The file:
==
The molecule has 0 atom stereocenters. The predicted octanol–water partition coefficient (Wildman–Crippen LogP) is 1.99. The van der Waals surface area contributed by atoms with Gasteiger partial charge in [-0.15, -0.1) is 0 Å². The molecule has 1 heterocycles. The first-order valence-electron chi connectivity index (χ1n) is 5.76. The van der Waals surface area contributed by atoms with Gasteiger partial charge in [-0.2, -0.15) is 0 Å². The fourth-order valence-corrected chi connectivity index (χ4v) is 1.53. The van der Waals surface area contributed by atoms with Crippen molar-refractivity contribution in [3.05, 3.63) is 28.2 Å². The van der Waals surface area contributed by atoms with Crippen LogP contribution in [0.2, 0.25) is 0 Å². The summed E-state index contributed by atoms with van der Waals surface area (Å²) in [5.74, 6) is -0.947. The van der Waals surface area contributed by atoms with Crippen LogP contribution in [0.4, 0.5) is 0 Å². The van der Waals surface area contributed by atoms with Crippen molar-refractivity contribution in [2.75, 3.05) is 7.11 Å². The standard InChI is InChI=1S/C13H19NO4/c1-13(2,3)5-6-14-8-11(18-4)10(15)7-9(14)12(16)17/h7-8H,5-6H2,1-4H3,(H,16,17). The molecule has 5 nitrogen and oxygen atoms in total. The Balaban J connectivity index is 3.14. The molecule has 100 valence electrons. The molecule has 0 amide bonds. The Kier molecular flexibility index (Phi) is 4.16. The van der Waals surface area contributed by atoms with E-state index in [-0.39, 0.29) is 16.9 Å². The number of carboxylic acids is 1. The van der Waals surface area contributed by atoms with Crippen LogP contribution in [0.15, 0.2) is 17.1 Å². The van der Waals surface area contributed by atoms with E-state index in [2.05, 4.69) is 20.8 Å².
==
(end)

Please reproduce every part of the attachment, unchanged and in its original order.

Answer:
The molecule has 0 atom stereocenters. The predicted octanol–water partition coefficient (Wildman–Crippen LogP) is 1.99. The van der Waals surface area contributed by atoms with Gasteiger partial charge in [-0.15, -0.1) is 0 Å². The molecule has 1 heterocycles. The first-order valence-electron chi connectivity index (χ1n) is 5.76. The van der Waals surface area contributed by atoms with Gasteiger partial charge in [-0.2, -0.15) is 0 Å². The fourth-order valence-corrected chi connectivity index (χ4v) is 1.53. The van der Waals surface area contributed by atoms with Crippen molar-refractivity contribution in [3.05, 3.63) is 28.2 Å². The van der Waals surface area contributed by atoms with Crippen LogP contribution in [0.2, 0.25) is 0 Å². The summed E-state index contributed by atoms with van der Waals surface area (Å²) in [5.74, 6) is -0.947. The van der Waals surface area contributed by atoms with Crippen LogP contribution in [0.4, 0.5) is 0 Å². The van der Waals surface area contributed by atoms with Crippen molar-refractivity contribution in [2.75, 3.05) is 7.11 Å². The standard InChI is InChI=1S/C13H19NO4/c1-13(2,3)5-6-14-8-11(18-4)10(15)7-9(14)12(16)17/h7-8H,5-6H2,1-4H3,(H,16,17). The molecule has 5 nitrogen and oxygen atoms in total. The Balaban J connectivity index is 3.14. The molecule has 100 valence electrons. The molecule has 0 amide bonds. The Kier molecular flexibility index (Phi) is 4.16. The van der Waals surface area contributed by atoms with E-state index in [-0.39, 0.29) is 16.9 Å². The number of carboxylic acids is 1. The van der Waals surface area contributed by atoms with Crippen LogP contribution in [0.15, 0.2) is 17.1 Å². The van der Waals surface area contributed by atoms with E-state index in [2.05, 4.69) is 20.8 Å².